No factual evidence was quoted in the letter. Organisations’ affiliations with tobacco companies were also omitted; BMM, CSZV, ICC, MARQUES, and Unifab all have fee-paying tobacco company members, ECTA has members that are employees of tobacco companies, and Union-IP is a Sister Association of ECTA,APRAM, BMM,and MARQUES.

Opposing Measures in the EU Tobacco Products Directive Revision

In 2014 the revised EU Tobacco Products Directive was adopted, following a 5 year review mired with controversy, delays and tobacco industry interference, including an increased use of third party lobbying on the tobacco industry’s behalf. A study led by the University of Bath identified 137 associations that voiced support for policy options favoured by the tobacco industry,7 including BMM and its sister associations. Furthermore, leaked Philip Morris documents reveal that IP was one of the main platforms that the tobacco industry planned to use to challenge the plain packaging measure in the TPD.7

In July 2013, prior to the TPD vote in the European Parliament’s Health Committee (ENVI), the BMM and several of its sister associations released a statement objecting to the provisions outlined in the proposed EU Tobacco Products Directive Revision.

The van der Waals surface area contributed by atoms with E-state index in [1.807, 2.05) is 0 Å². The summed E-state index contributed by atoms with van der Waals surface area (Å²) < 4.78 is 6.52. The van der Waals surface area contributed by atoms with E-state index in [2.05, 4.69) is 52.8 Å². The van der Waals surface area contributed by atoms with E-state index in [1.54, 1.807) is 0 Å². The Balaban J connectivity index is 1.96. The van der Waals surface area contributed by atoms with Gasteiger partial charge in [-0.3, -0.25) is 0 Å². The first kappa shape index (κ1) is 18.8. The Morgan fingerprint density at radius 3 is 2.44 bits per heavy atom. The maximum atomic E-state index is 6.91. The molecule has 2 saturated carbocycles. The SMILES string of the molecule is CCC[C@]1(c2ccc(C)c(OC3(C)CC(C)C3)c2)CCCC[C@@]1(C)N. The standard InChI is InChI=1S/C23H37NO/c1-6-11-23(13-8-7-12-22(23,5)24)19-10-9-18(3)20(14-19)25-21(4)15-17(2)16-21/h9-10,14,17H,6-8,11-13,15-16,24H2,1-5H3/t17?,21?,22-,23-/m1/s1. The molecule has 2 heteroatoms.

The statement urged ENVI members to vote against plain packaging and “excessively large health warning labels on packaging” which the associations labelled ”extreme amendments” to the proposed TPD revision.5 BMM did not disclose that it had tobacco industry members.
In October 2013, shortly before the vote in Parliament’s plenary, BMM and its sister organisations issued another statement urging all Members of Parliament to vote against plain packaging and larger health warnings.8

TobaccoTactics Resources

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  1. BMM website, welcome to the website of the BMM [archived], April 2014, accessed February 2021
  2. BMM, Zoek JT International SA: Alle bmm leden [archived], 2014, accessed June 2014
  3. APRAM website, Activites, accessed April 2014
  4. JTI, Response to the Department of Health’s Consultation on the Standardised Packaging of Tobacco Products, 3 July 2012, accessed February 2021
  5. abAPRAM, BMM, ECTA, GRUR, MARQUES, Union-IP. Objections to the adoption of ‘plain packaging’ and excessive measures restricting normal use of trademarks.. Joint Statement, 3 July 2013
  6. APRAM, BMM, CSZV, ECTA, ICC, MARQUES, Unifab, Union-IP. IP Associations’ strong concerns with the Irish Government’s decision to proceed with plain packaging legislation, ECTA website, 25 June 2014, accessed October 2015
  7. abS Peeters, H Costa, D Stuckler et al, The revision of the 2014 European tobacco products directive: an analysis of the tobacco industry’s attempts to ‘break the health silo’, Tobacco Control Published Online First 24 February 2015
  8. APRAM, BMM, ECTA, GRUR, MARQUES, and UNION, Joint Statement. European Parliament Plenary Vote of 8 October 2013 on Tobacco Product Directive: Objections to the Adoption of “Plain Packaging” and Excessive Measures Restricting Normal Use of Trademarks, 4 October 2013, accessed March 2015